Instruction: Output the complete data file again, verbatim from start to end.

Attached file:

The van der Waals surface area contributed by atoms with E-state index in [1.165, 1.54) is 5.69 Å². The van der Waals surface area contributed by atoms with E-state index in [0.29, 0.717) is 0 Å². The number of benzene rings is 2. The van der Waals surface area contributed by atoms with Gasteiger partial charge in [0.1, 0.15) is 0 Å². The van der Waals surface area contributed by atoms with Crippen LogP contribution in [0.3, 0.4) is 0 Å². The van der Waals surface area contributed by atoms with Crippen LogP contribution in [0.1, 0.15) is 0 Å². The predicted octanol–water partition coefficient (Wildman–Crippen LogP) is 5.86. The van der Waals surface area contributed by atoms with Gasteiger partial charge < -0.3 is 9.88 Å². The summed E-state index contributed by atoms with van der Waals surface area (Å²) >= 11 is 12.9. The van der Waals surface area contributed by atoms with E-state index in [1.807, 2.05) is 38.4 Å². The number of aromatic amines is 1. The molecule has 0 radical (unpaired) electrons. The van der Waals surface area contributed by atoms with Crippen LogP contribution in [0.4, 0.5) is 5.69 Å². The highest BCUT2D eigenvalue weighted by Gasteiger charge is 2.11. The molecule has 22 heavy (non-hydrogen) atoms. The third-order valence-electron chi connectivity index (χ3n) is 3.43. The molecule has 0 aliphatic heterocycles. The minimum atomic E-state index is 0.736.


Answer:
The van der Waals surface area contributed by atoms with E-state index in [1.165, 1.54) is 5.69 Å². The van der Waals surface area contributed by atoms with E-state index in [0.29, 0.717) is 0 Å². The number of benzene rings is 2. The van der Waals surface area contributed by atoms with Gasteiger partial charge in [0.1, 0.15) is 0 Å². The van der Waals surface area contributed by atoms with Crippen LogP contribution in [0.3, 0.4) is 0 Å². The van der Waals surface area contributed by atoms with Crippen LogP contribution in [0.1, 0.15) is 0 Å². The predicted octanol–water partition coefficient (Wildman–Crippen LogP) is 5.86. The van der Waals surface area contributed by atoms with Gasteiger partial charge < -0.3 is 9.88 Å². The summed E-state index contributed by atoms with van der Waals surface area (Å²) >= 11 is 12.9. The van der Waals surface area contributed by atoms with E-state index in [1.807, 2.05) is 38.4 Å². The number of aromatic amines is 1. The molecule has 0 radical (unpaired) electrons. The van der Waals surface area contributed by atoms with Crippen LogP contribution in [0.4, 0.5) is 5.69 Å². The highest BCUT2D eigenvalue weighted by Gasteiger charge is 2.11. The molecule has 22 heavy (non-hydrogen) atoms. The third-order valence-electron chi connectivity index (χ3n) is 3.43. The molecule has 0 aliphatic heterocycles. The minimum atomic E-state index is 0.736.